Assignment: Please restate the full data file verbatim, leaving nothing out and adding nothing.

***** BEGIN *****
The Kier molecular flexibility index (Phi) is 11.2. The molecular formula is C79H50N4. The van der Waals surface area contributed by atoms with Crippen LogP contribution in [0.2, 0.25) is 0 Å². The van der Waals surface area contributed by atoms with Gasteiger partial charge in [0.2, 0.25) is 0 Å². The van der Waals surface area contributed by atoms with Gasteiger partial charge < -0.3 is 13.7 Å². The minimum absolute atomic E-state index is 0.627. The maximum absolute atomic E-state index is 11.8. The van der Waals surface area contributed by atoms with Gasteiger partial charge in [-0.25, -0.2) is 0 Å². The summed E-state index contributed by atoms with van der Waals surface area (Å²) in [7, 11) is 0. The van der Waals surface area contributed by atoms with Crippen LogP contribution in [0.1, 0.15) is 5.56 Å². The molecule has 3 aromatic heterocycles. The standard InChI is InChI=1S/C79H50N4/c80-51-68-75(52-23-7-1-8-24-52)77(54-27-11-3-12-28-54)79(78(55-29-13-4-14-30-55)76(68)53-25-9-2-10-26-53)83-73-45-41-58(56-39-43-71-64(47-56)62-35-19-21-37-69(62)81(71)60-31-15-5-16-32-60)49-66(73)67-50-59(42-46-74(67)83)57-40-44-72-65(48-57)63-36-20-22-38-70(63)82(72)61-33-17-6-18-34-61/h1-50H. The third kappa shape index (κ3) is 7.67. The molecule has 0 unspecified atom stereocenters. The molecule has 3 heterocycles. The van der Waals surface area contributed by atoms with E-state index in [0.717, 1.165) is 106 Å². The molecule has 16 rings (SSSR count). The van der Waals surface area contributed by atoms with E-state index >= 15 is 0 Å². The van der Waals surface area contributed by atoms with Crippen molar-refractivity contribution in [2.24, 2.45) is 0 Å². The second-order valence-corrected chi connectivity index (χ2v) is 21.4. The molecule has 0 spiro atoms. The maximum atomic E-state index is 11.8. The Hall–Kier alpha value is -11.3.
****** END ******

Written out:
The Kier molecular flexibility index (Phi) is 11.2. The molecular formula is C79H50N4. The van der Waals surface area contributed by atoms with Crippen LogP contribution in [0.2, 0.25) is 0 Å². The van der Waals surface area contributed by atoms with Gasteiger partial charge in [0.2, 0.25) is 0 Å². The van der Waals surface area contributed by atoms with Gasteiger partial charge < -0.3 is 13.7 Å². The minimum absolute atomic E-state index is 0.627. The maximum absolute atomic E-state index is 11.8. The van der Waals surface area contributed by atoms with Gasteiger partial charge in [-0.25, -0.2) is 0 Å². The summed E-state index contributed by atoms with van der Waals surface area (Å²) in [7, 11) is 0. The van der Waals surface area contributed by atoms with Crippen LogP contribution in [0.1, 0.15) is 5.56 Å². The molecule has 3 aromatic heterocycles. The standard InChI is InChI=1S/C79H50N4/c80-51-68-75(52-23-7-1-8-24-52)77(54-27-11-3-12-28-54)79(78(55-29-13-4-14-30-55)76(68)53-25-9-2-10-26-53)83-73-45-41-58(56-39-43-71-64(47-56)62-35-19-21-37-69(62)81(71)60-31-15-5-16-32-60)49-66(73)67-50-59(42-46-74(67)83)57-40-44-72-65(48-57)63-36-20-22-38-70(63)82(72)61-33-17-6-18-34-61/h1-50H. The third kappa shape index (κ3) is 7.67. The molecule has 0 unspecified atom stereocenters. The molecule has 3 heterocycles. The van der Waals surface area contributed by atoms with E-state index in [0.717, 1.165) is 106 Å². The molecule has 16 rings (SSSR count). The van der Waals surface area contributed by atoms with E-state index >= 15 is 0 Å². The van der Waals surface area contributed by atoms with Crippen molar-refractivity contribution in [2.24, 2.45) is 0 Å². The second-order valence-corrected chi connectivity index (χ2v) is 21.4. The molecule has 0 spiro atoms. The maximum atomic E-state index is 11.8. The Hall–Kier alpha value is -11.3.